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Union Jack (historical usage)

1817 trial of Marinel Krans and others with reference to the Union Jack

Last modified: 2003-03-14 by rob raeside
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Some extracts, concerning flags, from the report of a trial at Admiralty Sessions, Old Bailey, Friday 25 April 1823. King versus Marinel Krans and Others.

H.M. Revenue Cutter 'Badger' in the service of the Customs Department encountered a vessel that was suspected of smuggling, and hoisted a red pendant and a Revenue Ensign as a signal to the vessel that it was to heave-to. When it did not, an unshotted gun was fired to draw attention to the signal. The vessel, which proved to be a cutter named 'Four Brothers', continued on its way and hoisted no colours. A shot was then fired into the 'Four Brothers', which returned the fire. After a three hour engagement, in the course of which one member of the crew of the Customs Cutter was killed, the 'Four Brothers' was captured.

At the trial the prosecution had to show that the signal requiring a vessel to heave-to, had been hoisted correctly. The relevant regulation was an Order in Council of 1 February 1817. Before opening fire, a Revenue Cutter should, "wear a pendant with a red field having a regal crown described thereon at the upper part next the mast", and, "for an ensign a red jack with a Union jack in a canton at the upper corner thereof next to the staff, with a regal crown described in the centre of the red jack."

The prosecution stated that before opening fire, a Revenue Pendant, red field with a crown next the mast, was hoisted at the masthead, and a Revenue Ensign, Union at the upper corner in a red field, at the peak-end.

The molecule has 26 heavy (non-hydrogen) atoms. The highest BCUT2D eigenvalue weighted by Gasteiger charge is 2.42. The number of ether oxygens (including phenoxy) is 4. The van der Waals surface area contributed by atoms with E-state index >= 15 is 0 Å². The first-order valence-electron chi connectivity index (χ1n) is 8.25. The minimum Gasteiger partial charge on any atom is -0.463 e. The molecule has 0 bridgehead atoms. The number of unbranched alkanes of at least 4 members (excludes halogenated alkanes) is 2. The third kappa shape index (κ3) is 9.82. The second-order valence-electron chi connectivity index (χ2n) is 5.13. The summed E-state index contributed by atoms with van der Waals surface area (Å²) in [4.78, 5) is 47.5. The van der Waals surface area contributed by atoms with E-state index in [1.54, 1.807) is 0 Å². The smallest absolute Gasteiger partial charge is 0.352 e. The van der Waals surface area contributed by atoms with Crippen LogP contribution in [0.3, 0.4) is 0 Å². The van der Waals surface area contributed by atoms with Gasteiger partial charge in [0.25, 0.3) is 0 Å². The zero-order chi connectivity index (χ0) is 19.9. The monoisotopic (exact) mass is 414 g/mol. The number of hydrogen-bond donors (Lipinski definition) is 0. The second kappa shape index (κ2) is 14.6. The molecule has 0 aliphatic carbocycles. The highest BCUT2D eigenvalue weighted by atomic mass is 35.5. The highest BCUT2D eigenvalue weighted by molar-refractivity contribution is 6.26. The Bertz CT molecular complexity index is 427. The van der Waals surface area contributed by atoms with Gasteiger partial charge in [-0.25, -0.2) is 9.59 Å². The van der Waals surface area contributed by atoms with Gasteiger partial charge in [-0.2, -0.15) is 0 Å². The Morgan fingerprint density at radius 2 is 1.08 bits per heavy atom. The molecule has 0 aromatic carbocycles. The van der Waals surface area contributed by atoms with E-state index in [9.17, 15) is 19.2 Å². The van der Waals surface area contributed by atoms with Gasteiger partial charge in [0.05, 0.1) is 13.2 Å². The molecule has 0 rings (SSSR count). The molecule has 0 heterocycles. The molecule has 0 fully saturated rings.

Justice Park, and Mr Jervis, King's Advocate, questioning Lt.Henry Nazer, the Revenue Cutter's Commander.

Judge to Lt. Nazer.
Q. Describe what the field of the ensign was.

A. The field was red.

Q. Have you any technical term for that in the navy ?

A. No. I should call it the Revenue Ensign.

Q. Is there any such thing in your naval description as a jack ?

A. Yes.

Q. Had it a jack ?

A. Yes, at the corner.

Mr Jervis to Lt.Nazer.
Q. What was the Union jack in ?

A. In the ensign.

Q. Have you any word to describe that ?

A. No.

Q. Have you such a word as a 'canton' ?

A. No.

Q. At what corner was it ?

A. The upper corner next to the peak.

Q. Is that what you call the staff ?

A. Yes, it should be.

Judge. Tell us what it was, not what it should be.

A. It was next the peak; the upper corner of the ensign.

Q. What is the peak ?

A. The gaff of the main sail.

The actual pendant and ensign were produced in court.

Judge questioning First Mate of the Revenue Cutter.
Q. Is that the ensign ?

A. Yes.

Q. Which would go next the mast ?

A. This part (the end containing the Union jack).

Q. Is there any regal crown there ?

A. Yes, in the centre.

Q. Do you know the word 'jack' at all ?

A. Yes.

Q. Which is the 'jack' ?

A. This (pointing to it).

Q. Just open that part again where the crown is in the ensign; what is that chequered thing in the middle ?

A. That is what we call the Union.
This (pointing to the red part) is what we call the field.

Mr Jervis. He does not know the term 'canton'. It is a term of heraldry. Are those the usual signals ?